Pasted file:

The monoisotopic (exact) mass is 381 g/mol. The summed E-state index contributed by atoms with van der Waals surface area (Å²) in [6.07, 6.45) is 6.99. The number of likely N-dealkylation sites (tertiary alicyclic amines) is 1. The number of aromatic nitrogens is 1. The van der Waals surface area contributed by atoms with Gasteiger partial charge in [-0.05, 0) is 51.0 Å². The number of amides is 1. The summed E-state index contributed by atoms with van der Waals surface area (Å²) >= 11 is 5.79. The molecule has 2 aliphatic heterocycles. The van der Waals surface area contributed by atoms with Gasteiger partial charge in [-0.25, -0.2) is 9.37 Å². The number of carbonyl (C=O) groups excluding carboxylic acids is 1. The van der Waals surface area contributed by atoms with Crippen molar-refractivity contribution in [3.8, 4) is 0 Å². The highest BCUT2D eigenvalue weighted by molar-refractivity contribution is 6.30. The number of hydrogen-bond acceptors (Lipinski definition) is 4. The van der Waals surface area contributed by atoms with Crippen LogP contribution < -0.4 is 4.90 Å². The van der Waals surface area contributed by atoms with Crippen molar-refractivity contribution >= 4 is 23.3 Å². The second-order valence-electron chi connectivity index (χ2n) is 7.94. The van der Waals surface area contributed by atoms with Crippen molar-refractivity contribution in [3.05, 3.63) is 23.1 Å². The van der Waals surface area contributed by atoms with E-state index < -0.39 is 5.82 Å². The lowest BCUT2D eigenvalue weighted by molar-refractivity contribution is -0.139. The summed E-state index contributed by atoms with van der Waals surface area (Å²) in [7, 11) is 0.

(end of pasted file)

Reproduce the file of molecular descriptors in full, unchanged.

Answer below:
The monoisotopic (exact) mass is 381 g/mol. The summed E-state index contributed by atoms with van der Waals surface area (Å²) in [6.07, 6.45) is 6.99. The number of likely N-dealkylation sites (tertiary alicyclic amines) is 1. The number of aromatic nitrogens is 1. The van der Waals surface area contributed by atoms with Gasteiger partial charge in [-0.05, 0) is 51.0 Å². The number of amides is 1. The summed E-state index contributed by atoms with van der Waals surface area (Å²) >= 11 is 5.79. The molecule has 2 aliphatic heterocycles. The van der Waals surface area contributed by atoms with Gasteiger partial charge in [-0.25, -0.2) is 9.37 Å². The number of carbonyl (C=O) groups excluding carboxylic acids is 1. The van der Waals surface area contributed by atoms with Crippen molar-refractivity contribution in [3.8, 4) is 0 Å². The highest BCUT2D eigenvalue weighted by molar-refractivity contribution is 6.30. The number of hydrogen-bond acceptors (Lipinski definition) is 4. The van der Waals surface area contributed by atoms with Crippen LogP contribution < -0.4 is 4.90 Å². The van der Waals surface area contributed by atoms with Crippen molar-refractivity contribution >= 4 is 23.3 Å². The second-order valence-electron chi connectivity index (χ2n) is 7.94. The van der Waals surface area contributed by atoms with Crippen molar-refractivity contribution in [3.05, 3.63) is 23.1 Å². The van der Waals surface area contributed by atoms with E-state index < -0.39 is 5.82 Å². The lowest BCUT2D eigenvalue weighted by molar-refractivity contribution is -0.139. The summed E-state index contributed by atoms with van der Waals surface area (Å²) in [7, 11) is 0.